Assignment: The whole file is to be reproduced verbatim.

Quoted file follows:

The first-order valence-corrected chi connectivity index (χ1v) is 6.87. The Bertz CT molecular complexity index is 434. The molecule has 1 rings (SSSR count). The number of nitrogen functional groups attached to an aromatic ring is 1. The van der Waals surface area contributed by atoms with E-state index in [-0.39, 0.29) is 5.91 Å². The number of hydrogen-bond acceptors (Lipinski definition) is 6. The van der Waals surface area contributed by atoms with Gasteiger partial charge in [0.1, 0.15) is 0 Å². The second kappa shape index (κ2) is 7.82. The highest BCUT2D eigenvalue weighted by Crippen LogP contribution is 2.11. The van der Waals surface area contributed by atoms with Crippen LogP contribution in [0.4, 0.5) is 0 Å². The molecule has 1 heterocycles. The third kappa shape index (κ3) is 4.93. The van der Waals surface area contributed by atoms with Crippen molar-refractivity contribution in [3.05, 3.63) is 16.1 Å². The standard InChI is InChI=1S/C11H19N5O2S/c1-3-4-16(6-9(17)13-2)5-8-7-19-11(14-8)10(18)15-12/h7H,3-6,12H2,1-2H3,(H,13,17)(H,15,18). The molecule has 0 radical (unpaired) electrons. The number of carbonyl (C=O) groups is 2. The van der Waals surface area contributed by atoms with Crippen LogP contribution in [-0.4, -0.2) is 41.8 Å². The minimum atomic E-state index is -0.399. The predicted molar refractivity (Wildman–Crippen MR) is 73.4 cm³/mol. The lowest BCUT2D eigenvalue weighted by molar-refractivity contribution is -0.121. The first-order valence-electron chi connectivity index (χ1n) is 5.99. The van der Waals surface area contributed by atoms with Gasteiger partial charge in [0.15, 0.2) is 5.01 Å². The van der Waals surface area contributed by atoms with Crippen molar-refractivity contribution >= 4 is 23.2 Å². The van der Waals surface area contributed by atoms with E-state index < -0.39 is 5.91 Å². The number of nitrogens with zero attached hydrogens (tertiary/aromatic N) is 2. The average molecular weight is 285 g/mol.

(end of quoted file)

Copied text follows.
The first-order valence-corrected chi connectivity index (χ1v) is 6.87. The Bertz CT molecular complexity index is 434. The molecule has 1 rings (SSSR count). The number of nitrogen functional groups attached to an aromatic ring is 1. The van der Waals surface area contributed by atoms with E-state index in [-0.39, 0.29) is 5.91 Å². The number of hydrogen-bond acceptors (Lipinski definition) is 6. The van der Waals surface area contributed by atoms with Gasteiger partial charge in [0.1, 0.15) is 0 Å². The second kappa shape index (κ2) is 7.82. The highest BCUT2D eigenvalue weighted by Crippen LogP contribution is 2.11. The van der Waals surface area contributed by atoms with Crippen LogP contribution in [0.4, 0.5) is 0 Å². The molecule has 1 heterocycles. The third kappa shape index (κ3) is 4.93. The van der Waals surface area contributed by atoms with Crippen molar-refractivity contribution in [3.05, 3.63) is 16.1 Å². The standard InChI is InChI=1S/C11H19N5O2S/c1-3-4-16(6-9(17)13-2)5-8-7-19-11(14-8)10(18)15-12/h7H,3-6,12H2,1-2H3,(H,13,17)(H,15,18). The molecule has 0 radical (unpaired) electrons. The number of carbonyl (C=O) groups is 2. The van der Waals surface area contributed by atoms with Crippen LogP contribution in [-0.4, -0.2) is 41.8 Å². The minimum atomic E-state index is -0.399. The predicted molar refractivity (Wildman–Crippen MR) is 73.4 cm³/mol. The lowest BCUT2D eigenvalue weighted by molar-refractivity contribution is -0.121. The first-order valence-electron chi connectivity index (χ1n) is 5.99. The van der Waals surface area contributed by atoms with Gasteiger partial charge in [0.15, 0.2) is 5.01 Å². The van der Waals surface area contributed by atoms with Crippen molar-refractivity contribution >= 4 is 23.2 Å². The van der Waals surface area contributed by atoms with E-state index < -0.39 is 5.91 Å². The number of nitrogens with zero attached hydrogens (tertiary/aromatic N) is 2. The average molecular weight is 285 g/mol.